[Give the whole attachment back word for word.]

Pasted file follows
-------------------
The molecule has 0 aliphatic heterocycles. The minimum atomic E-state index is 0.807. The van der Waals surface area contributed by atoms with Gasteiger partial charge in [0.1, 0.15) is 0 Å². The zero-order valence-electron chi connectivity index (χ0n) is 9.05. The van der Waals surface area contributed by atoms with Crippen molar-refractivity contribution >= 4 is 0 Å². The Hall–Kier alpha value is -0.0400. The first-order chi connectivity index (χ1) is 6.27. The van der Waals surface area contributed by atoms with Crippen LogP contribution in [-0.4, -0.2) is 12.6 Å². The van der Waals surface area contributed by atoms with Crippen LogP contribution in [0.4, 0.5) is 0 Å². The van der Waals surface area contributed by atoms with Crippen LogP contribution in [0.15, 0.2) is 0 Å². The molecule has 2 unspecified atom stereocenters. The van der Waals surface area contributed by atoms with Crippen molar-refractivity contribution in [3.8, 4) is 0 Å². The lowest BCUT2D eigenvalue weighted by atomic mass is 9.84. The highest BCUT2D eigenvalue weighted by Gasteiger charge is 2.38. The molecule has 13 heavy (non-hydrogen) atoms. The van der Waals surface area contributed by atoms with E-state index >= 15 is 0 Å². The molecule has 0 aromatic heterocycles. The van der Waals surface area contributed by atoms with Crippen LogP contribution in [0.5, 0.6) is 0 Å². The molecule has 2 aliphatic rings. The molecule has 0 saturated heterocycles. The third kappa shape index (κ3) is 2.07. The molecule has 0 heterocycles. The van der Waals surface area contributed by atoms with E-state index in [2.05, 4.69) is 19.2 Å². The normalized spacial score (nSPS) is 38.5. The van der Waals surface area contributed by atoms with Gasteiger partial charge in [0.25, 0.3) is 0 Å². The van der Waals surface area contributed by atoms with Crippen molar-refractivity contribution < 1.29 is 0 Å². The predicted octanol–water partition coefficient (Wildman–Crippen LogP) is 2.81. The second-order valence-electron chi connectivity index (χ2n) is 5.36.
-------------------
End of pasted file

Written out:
The molecule has 0 aliphatic heterocycles. The minimum atomic E-state index is 0.807. The van der Waals surface area contributed by atoms with Gasteiger partial charge in [0.1, 0.15) is 0 Å². The zero-order valence-electron chi connectivity index (χ0n) is 9.05. The van der Waals surface area contributed by atoms with Crippen molar-refractivity contribution >= 4 is 0 Å². The Hall–Kier alpha value is -0.0400. The first-order chi connectivity index (χ1) is 6.27. The van der Waals surface area contributed by atoms with Crippen LogP contribution in [-0.4, -0.2) is 12.6 Å². The van der Waals surface area contributed by atoms with Crippen LogP contribution in [0.4, 0.5) is 0 Å². The van der Waals surface area contributed by atoms with Crippen LogP contribution in [0.15, 0.2) is 0 Å². The molecule has 2 unspecified atom stereocenters. The van der Waals surface area contributed by atoms with Crippen molar-refractivity contribution in [3.8, 4) is 0 Å². The lowest BCUT2D eigenvalue weighted by atomic mass is 9.84. The highest BCUT2D eigenvalue weighted by Gasteiger charge is 2.38. The molecule has 13 heavy (non-hydrogen) atoms. The van der Waals surface area contributed by atoms with E-state index >= 15 is 0 Å². The molecule has 0 aromatic heterocycles. The van der Waals surface area contributed by atoms with Crippen LogP contribution in [0.5, 0.6) is 0 Å². The molecule has 2 aliphatic rings. The molecule has 0 saturated heterocycles. The third kappa shape index (κ3) is 2.07. The molecule has 0 heterocycles. The van der Waals surface area contributed by atoms with E-state index in [2.05, 4.69) is 19.2 Å². The normalized spacial score (nSPS) is 38.5. The van der Waals surface area contributed by atoms with Gasteiger partial charge in [0.25, 0.3) is 0 Å². The van der Waals surface area contributed by atoms with Crippen molar-refractivity contribution < 1.29 is 0 Å². The predicted octanol–water partition coefficient (Wildman–Crippen LogP) is 2.81. The second-order valence-electron chi connectivity index (χ2n) is 5.36.